Lunch is ready! All participants went upstairs to eat a beautiful, local, sustainable, and delicious lunch catered by Northstar Public House. Northstar is one of the few Black-owned businesses in Ithaca and is a true neighborhood establishment and a diverse, inclusive gathering place for families, aimed at the community (Visit Ithaca). They are deeply rooted in the Ithaca community and source what they can from local and sustainable farms. Golden Bee tofu sliders, local beet flatbread, kale salad with maple balsamic vinaigrette, and local potato wedges made for a wonderful meal. The gentle buzz of conversation and connection made the next hour fly by, but left everyone satisfied and grateful for the people who grew, cooked, and served the lunch.


The afternoon session was graciously led by Dallas Robinson, the Director of Communications at CoFED (Cooperative Food Empowerment Directive), a QTBIPOC-led organization that partners with young folks of color to build food and land co-ops. Zooming in from California, Dallas led the group in a visioning of food futures at Cornell and beyond. We started with an introduction of Dallas, who is a farmer and long time land student and steward. We then grounded ourselves in a self-reflection gratitude for the people who feed us and then goals for the session, namely to clarify values and generate action items.


Next, we jumped into the discussion questions for the session surrounding food justice, land, and organizing at Cornell and in the Ithaca area. If you have a moment, consider reflecting on or sharing with others:


  1. What are the realities of food access at Cornell?

  2. How does food access at Cornell affect the greater Ithaca community?

  3. How do you benefit from food injustice?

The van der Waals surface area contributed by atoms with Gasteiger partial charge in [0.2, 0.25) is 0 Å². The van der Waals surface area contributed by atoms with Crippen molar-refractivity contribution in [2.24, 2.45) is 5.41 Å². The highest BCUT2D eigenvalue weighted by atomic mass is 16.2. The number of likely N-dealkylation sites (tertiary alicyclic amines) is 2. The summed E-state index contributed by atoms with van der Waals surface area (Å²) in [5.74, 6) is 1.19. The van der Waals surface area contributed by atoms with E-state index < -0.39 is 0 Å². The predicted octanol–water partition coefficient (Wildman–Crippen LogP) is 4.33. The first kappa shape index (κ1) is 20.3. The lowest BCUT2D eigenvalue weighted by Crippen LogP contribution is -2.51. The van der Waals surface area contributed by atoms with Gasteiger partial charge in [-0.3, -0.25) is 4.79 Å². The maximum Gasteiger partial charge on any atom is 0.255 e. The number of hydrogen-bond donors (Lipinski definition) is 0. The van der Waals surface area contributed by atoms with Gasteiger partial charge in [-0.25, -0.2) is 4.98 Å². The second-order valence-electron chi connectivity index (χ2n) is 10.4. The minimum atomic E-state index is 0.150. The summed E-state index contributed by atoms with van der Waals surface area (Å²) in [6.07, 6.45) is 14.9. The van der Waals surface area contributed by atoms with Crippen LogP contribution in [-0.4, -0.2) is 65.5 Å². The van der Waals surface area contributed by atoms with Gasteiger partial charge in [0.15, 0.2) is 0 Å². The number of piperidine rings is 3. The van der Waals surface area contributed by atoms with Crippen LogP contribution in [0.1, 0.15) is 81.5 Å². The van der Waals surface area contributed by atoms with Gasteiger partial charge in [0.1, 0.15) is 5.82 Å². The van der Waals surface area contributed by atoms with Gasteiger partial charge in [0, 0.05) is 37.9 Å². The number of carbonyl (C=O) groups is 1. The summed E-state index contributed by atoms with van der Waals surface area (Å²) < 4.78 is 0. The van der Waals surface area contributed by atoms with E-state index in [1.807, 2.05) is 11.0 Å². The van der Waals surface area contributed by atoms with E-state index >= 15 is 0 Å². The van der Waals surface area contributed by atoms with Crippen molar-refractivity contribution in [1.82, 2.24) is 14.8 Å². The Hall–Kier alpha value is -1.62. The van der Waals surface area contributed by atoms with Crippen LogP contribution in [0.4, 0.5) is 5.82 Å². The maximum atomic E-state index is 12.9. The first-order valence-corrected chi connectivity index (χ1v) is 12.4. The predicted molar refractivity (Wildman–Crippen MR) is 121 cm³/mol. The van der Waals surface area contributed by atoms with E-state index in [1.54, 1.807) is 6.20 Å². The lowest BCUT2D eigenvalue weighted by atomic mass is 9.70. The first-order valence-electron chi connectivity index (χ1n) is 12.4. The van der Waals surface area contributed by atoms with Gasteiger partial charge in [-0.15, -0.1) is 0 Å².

4. What is the status of cooperatives and non-capitalist economies at Cornell/in Ithaca?

  5. What is the role of land in the food conversation at Cornell?

  6. How is a relationship to land fostered between students, faculty, staff, and administration at Cornell?

  7. What barriers are there to food and land justice at Cornell and in Ithaca?

  8. What kind of action, organizing, dreaming, and schemings are taking place to disrupt the barriers to food and land justice at Cornell?


These questions elicited a series of valuable responses and sparked further reflection. The realities of, barriers to, and actions for food access are complex and abundant. Themes surrounding the connection food has to non-capitalist economies and land were also highlighted. In sharing, the group expressed both excitement and possible resistance moving forward. This segued well into a deeper reflection on values.


For Dallas, values like love, health, fun, freedom, interdependence, independence, play, wealth, connection, and justice serve as a guide for action. Justice, while we talk about it so often, is a value that must be lived, not just sought for. Values, Dallas says, are part of oneself. Centering ourselves with our own values, we wrote down three action items. I invite you too to consider: “What can you do right now, in alignment with your values, to cultivate food and land justice?” There are many steps to take to fertilize a more just and integrated Cornell and local food system. From supporting initiatives like Deep Routes, to fostering mutually beneficial collaborations, and every little piece in between, we all have a role to play in achieving this mission.


Thank you to Maya Marie, Deep Routes, Dallas Robinson, and CoFED and student and faculty participants and volunteers for creating a fruitful and reflective summit. Thank you to the farmers, businesses, and everyone along the food chain for bringing nutritious and tasty meals for the day. And thank you to a long lineage of food justice activists whose work we uplift and strive to continue.



This event was funded by the Community Partnership Funding Board, the Business of Food Grant, and the Einhorn Center.